live in prague

What it’s like to live in Prague

Our experiences as travelers are unique in that we get to inhabit a place without at all inhabiting a place. We stay in hotels, not knowing what the apartments look like. We hang out in city center, never seeing the areas where most people live. As much as I love to extrapolate and try to imagine what it would be like to live somewhere, you never really know until you do it.

I’ve been living in Prague for three years, and this is what everyday life is really like here.


You wake up to the light of the sun at 5 am. It’s almost summer so it’s still cool outside, but the sun is out for 16 hours a day. You either become a morning person or get used to sleeping in broad daylight. By the time you get out of bed, there’s just enough time to eat breakfast before the handyman shows up. He said he would come at 11 am, but he’s buzzing to get inside the building by 10:40 am. He doesn’t speak a word of English and you can barely string 3 phrases together in Czech. So you communicate by smiling and pointing. He puts reusable shoe covers on before walking into the apartment. Shoes inside the house in the Czech Republic are a big no no. He offers to vacuum after himself after he’s done.

You go downstairs where bar patrons and their dog are loitering and smoking. They’ll never bother you getting in and out of the building, even if you’re alone, even if it’s 4 am. You need to pick up some groceries, even though you went to the grocery store two days ago. It’s a nice day out, so you walk to Tesco, which is farther than Penny Market or Billa or the four Asian markets that are on your street, but it’s bigger and has more variety. It takes about three songs’ worth of walking to get there, but when you’re feeling lazy, you take the tram, which takes 4 minutes.

You stock up on whatever you need, occasionally using Google Translate to figure out what the hell you’re looking at. The bakery hasn’t stocked the bread section yet, so you’ll have to come back tomorrow. But corn is back in stock, and you haven’t seen corn in seven months, so this is the most exciting thing to happen to you all week. There are long lines to check out, even though it’s Tuesday morning. Doesn’t anybody work?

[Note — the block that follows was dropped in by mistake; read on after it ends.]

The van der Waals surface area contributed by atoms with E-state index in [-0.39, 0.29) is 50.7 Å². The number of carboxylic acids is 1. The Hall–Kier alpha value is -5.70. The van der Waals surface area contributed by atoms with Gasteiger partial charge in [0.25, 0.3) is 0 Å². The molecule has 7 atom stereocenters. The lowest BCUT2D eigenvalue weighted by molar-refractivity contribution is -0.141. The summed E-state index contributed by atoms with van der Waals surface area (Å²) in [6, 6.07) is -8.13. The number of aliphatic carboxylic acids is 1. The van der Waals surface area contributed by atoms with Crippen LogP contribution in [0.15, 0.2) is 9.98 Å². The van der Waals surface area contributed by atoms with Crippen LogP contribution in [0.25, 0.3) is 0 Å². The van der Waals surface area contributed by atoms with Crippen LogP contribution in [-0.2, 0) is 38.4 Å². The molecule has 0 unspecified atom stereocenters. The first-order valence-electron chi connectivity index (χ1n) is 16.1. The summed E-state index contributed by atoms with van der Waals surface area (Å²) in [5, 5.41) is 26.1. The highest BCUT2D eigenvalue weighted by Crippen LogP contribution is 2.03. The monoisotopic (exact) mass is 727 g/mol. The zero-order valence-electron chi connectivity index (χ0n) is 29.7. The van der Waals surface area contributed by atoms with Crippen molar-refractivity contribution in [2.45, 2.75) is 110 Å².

The checkout process is fast. Everyone bags their own groceries into their reusable bag before the cashier is done scanning them. To save yourself the potential awkwardness of being asked something you don’t understand, you can use the self-checkout lanes. But those inevitably error if you place an item on the scale incorrectly, so you have to ask for help anyway. “I need help please” is one of the first phrases you learn to say in Czech.

You take the tram home, and as luck would have it, you just missed it. But the next one is only 3 minutes away. Someone on the tram smells like they died of alcohol poisoning and they’re already well on their way to decomposition. Happy Tuesday to you too. At the following stop, the driver gets out of his cubby to help an old lady bring her rolling cart onboard. When she enters, three people get up to offer their seat. Aside from these small acts of kindness, people don’t acknowledge each other in public. Most people are either reading, looking at their phones, or speaking in hushed tones. Learning how to use an inside voice outside is key to fitting in as an expat in Prague.